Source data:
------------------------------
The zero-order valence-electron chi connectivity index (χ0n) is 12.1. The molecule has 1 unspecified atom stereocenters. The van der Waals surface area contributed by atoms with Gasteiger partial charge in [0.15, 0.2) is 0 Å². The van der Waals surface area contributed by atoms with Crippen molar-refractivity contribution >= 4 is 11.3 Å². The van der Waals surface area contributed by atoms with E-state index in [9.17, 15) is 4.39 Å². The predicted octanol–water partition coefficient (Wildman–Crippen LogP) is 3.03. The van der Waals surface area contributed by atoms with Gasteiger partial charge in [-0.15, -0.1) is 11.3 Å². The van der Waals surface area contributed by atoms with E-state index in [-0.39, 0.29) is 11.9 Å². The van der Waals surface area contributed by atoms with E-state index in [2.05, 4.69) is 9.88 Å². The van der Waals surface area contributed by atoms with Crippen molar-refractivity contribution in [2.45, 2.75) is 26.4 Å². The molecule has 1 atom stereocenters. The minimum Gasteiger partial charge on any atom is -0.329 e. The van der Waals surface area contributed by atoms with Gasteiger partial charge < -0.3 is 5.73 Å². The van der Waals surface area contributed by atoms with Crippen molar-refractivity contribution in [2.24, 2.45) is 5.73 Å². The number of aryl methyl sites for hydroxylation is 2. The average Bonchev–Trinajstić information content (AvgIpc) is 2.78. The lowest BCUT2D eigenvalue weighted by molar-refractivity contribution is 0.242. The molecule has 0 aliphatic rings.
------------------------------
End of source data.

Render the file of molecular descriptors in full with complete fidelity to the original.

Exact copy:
The zero-order valence-electron chi connectivity index (χ0n) is 12.1. The molecule has 1 unspecified atom stereocenters. The van der Waals surface area contributed by atoms with Gasteiger partial charge in [0.15, 0.2) is 0 Å². The van der Waals surface area contributed by atoms with Crippen molar-refractivity contribution >= 4 is 11.3 Å². The van der Waals surface area contributed by atoms with E-state index in [9.17, 15) is 4.39 Å². The predicted octanol–water partition coefficient (Wildman–Crippen LogP) is 3.03. The van der Waals surface area contributed by atoms with Gasteiger partial charge in [-0.15, -0.1) is 11.3 Å². The van der Waals surface area contributed by atoms with E-state index in [-0.39, 0.29) is 11.9 Å². The van der Waals surface area contributed by atoms with E-state index in [2.05, 4.69) is 9.88 Å². The van der Waals surface area contributed by atoms with Crippen molar-refractivity contribution in [2.45, 2.75) is 26.4 Å². The molecule has 1 atom stereocenters. The minimum Gasteiger partial charge on any atom is -0.329 e. The van der Waals surface area contributed by atoms with Gasteiger partial charge < -0.3 is 5.73 Å². The van der Waals surface area contributed by atoms with Crippen molar-refractivity contribution in [2.24, 2.45) is 5.73 Å². The number of aryl methyl sites for hydroxylation is 2. The average Bonchev–Trinajstić information content (AvgIpc) is 2.78. The lowest BCUT2D eigenvalue weighted by molar-refractivity contribution is 0.242. The molecule has 0 aliphatic rings.